Of course, right from the beginning (January 2015) quite a bit of thought and care was taken by Colin and Jack to formulate the PEEPS project: Jack first solicited participants among 30 of his mailart contacts (27 followed through to completion), and he painted hundreds of miniature 1:87 scale plastic people that came in a variety of races, ages, and social classes, etc. He made up 30 packets with 15 to 25 peeps, a toy vehicle, and a little bench or other prop. Jack and Colin created 30 beautiful mailart themed boxes (sized like a cigar box) in which to mail the project elements to us. Examples of complete street scenes in an urban setting were constructed by Colin with little peeps on the set, going about the miniature life as usual, and photographed to give us all inspiration. We were given full reign of how we, ourselves, might choose to pose our peeps; and to construct whatever environment we might conceive, with a September 2015 deadline to submit photos of our scenarios.

Three seasons passed before the September deadline, after which we were to wait for a handmade book documentation of the project. What a surprise it was to me that Jack Lattemann had taken a few classes with aspirations to become a book binder! The long awaited book turned out to be hard bound in gold fabric covered boards (burgundy fabric on the spine), astutely edited (Jack consulted with Colin via mail on editorial decisions), designed and laid out, with fine paper and type choices, full color photographs, etc. all of which makes it a treasure to hold and to have on my book shelf. Using archival quality materials and lots of toner cartridges for the copier, he exceeded $1,000.00 in personal expenses (and didn’t ask us to contribute anything for our book!) So now, Jack Lattemann is truely an experienced book binder after spending over three months on the process: cutting fabric, covers, hinges, and endpapers; hand sewing nine signatures together for each of 35 hand numbered books of the original printing; gluing the block and endpapers onto the cover; and finally placing this block lettered title on each book with a fine sparkling green glitter – “THE PEEPS PHOTO PROJECT”, subtitled, “LIVING THE MINIATURE LIFE”.
The book’s introduction details many of the project details I’ve already mentioned above, and is signed by both editors, Jack Lattemann and Colin Scholl. The book was larger than they both first expected it would be, and perhaps that was why they omitted photo scenarios from their own staging of PEEPS. The editors generously include six chapters by Jennifer Weigel as she had kept a diary about her peeps characters and adventures, submitted as dated entries between January and October 2015. The editorial decision to break up this diary as six chapters interspersed amongst the rest adds a sense of continuity between everyone else’s individual visions, as various peeps story lines string us along until the end, when a kind of collaboration happens between Colin Scholl and Jennifer Weigel.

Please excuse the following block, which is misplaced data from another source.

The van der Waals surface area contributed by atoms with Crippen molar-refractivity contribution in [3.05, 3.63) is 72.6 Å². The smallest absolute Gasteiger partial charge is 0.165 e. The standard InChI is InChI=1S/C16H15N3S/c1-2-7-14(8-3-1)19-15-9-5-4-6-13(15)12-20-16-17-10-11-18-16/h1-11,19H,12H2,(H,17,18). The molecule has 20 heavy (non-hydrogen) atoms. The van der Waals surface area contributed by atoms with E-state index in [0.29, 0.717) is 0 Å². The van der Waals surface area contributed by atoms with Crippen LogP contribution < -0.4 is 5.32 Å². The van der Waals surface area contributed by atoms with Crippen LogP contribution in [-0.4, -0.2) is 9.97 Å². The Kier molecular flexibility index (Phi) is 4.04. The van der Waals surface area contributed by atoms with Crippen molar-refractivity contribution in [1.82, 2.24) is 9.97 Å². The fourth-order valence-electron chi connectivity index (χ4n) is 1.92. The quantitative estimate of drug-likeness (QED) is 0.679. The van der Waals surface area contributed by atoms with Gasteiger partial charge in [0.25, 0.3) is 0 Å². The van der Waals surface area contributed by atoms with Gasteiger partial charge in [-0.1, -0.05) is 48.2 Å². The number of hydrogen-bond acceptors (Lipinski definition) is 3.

A special addendum chapter was added after the books had already been bound, due to an unplanned life event with a participant from Lviv, Ukraine. Jack told me he’s considering a small revised edition (a dozen or more) that will incorporate the Lubomyr Tymkiv addendum and a new afterword. He did not receive Lubomyr’s emailed photos until late February, 2016, after Lubomyr had finished almost a year of military service. The peeps traveled with Lubomyr to the front, and were captured in photographs posing with tanks, military tents, machine guns, and the natural elements in the countryside. He included a photo of himself leaning on a camouflaged anti-aircraft weapon. The contrast of the miniature life with the surreality of war, along with Colin Scholl’s sobering account of life in prison, adds a whole other level of substance to The PPP.

International list of mailart pARTicipants:

ARGENTINA: Samuel Montalvetti, CANADA: Reg Cộté, Adrienne Mason, Stewart Charlebois, Mailarta, Carolyn Oord (Kerosene), GERMANY: Eberhard Janke, Jörg Seifert and Jorn Michael, Patrizia (TIC TAC), GREECE: Katerina Nikoltsou, HUNGARY: Torma Cauli, LUXEMBOURG: Fraenz Frisch, UKRAINE: Lubomyr Tymkiv, UNITED KINGDOM: Mail Art Martha, Andrea McNeill, and the U.S.A.: PJM, Gina di Grazia, buZ blurr, Bethany Lee, Jennifer Weigel (including one collaboration with Jonathan Stangroom), Kenneth Brown, Carol Stetser, Sally Wassink, C. Mehrl Bennett, Tallie Jones, Jennifer Utter, John Held Jr., and last but not least, Colin Scholl and Jack Lattemann.